Importantly, although the trial court's order simply denied the City's motion to dismiss, ordered the City to file responsive pleadings within twenty days, and did not include the language that the denial of the motion to dismiss on the basis of sovereign immunity was a denial as a matter of law, the First District nevertheless reviewed the order and determined that the City was entitled to sovereign immunity, and the Florida Supreme Court reviewed the same order and agreed. Beach Cmty. Bank, 150 So.3d at 1114. Thus, the Florida Supreme Court quashed the First District's decision to the extent that it resolved the issue based on certiorari review, but approved the decision based on the amendment to rule 9.130 and issued its opinion on the very same day that it approved the amendment to rule 9.130. Id. at 1114-15.

         (2) Keck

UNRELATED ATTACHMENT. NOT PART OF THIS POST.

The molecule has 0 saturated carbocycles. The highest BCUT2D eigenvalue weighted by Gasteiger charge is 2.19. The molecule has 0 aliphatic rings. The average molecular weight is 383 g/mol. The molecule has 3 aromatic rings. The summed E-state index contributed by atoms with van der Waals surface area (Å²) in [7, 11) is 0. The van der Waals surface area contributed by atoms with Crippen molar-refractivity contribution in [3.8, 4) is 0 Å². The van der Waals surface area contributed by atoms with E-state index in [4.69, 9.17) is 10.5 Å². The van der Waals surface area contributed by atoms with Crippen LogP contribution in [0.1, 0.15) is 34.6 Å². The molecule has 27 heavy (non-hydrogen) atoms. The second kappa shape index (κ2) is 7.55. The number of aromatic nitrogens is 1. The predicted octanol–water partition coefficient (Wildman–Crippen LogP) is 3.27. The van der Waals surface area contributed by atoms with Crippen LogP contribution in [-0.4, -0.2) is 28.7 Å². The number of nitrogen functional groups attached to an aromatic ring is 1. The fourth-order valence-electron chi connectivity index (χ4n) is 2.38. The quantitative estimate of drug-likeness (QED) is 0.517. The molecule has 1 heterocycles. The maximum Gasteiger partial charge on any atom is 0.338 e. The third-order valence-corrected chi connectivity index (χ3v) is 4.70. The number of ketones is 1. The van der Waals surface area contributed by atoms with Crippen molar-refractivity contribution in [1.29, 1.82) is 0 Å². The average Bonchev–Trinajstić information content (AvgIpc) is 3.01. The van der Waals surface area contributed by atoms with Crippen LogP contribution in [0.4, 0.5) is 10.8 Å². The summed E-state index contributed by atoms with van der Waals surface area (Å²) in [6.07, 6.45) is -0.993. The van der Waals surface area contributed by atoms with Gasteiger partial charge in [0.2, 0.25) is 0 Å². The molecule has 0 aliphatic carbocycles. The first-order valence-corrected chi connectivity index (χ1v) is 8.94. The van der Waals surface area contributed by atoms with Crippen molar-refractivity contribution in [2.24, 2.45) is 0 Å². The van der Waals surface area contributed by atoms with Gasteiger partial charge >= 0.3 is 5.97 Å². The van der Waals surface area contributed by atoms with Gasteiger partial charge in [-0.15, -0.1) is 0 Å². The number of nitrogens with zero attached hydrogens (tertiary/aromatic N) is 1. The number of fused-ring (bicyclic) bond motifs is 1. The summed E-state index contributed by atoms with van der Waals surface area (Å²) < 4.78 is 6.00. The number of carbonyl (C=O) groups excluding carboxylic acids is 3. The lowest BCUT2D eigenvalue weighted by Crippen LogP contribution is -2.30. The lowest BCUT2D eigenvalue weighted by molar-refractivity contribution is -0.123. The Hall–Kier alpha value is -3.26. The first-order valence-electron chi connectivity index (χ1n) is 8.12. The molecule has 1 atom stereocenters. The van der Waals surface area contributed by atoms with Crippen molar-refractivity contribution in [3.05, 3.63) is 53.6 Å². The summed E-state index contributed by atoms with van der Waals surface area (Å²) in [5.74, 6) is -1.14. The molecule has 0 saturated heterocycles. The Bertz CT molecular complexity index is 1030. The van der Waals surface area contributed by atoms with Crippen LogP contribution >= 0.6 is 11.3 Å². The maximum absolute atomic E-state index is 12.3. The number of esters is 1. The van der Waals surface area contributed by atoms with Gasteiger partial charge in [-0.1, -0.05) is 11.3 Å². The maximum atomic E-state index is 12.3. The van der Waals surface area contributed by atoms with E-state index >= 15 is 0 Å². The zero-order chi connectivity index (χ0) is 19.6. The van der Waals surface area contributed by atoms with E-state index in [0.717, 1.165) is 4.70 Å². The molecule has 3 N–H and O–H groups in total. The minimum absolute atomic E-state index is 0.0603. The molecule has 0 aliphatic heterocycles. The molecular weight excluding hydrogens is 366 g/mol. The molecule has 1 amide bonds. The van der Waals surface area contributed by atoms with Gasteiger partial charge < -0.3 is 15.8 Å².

The Florida Supreme Court's opinion in Keck v. Eminisor, 104 So.3d 359 (Fla. 2012), also suggests that the majority's interpretation of rule 9.130(a)(3)(C)(xi) is incorrect. In Keck, the trial court issued an order denying Keck's motion for summary judgment based on his claim of immunity under section 786.28(9)(a). Keck sought review, but because rule 9.130 had not yet been amended to permit interlocutory appeals of trial court orders denying summary judgment, Keck petitioned the First District for a writ of certiorari. Keck, 104 So.3d at 362. Because the First District concluded that certiorari review was not proper, it denied the petition without addressing the merits of the petition. Id. The First District, however, certified a question to the Florida Supreme Court; the Florida Supreme Court accepted jurisdiction; and the Court rephrased the certified question as follows: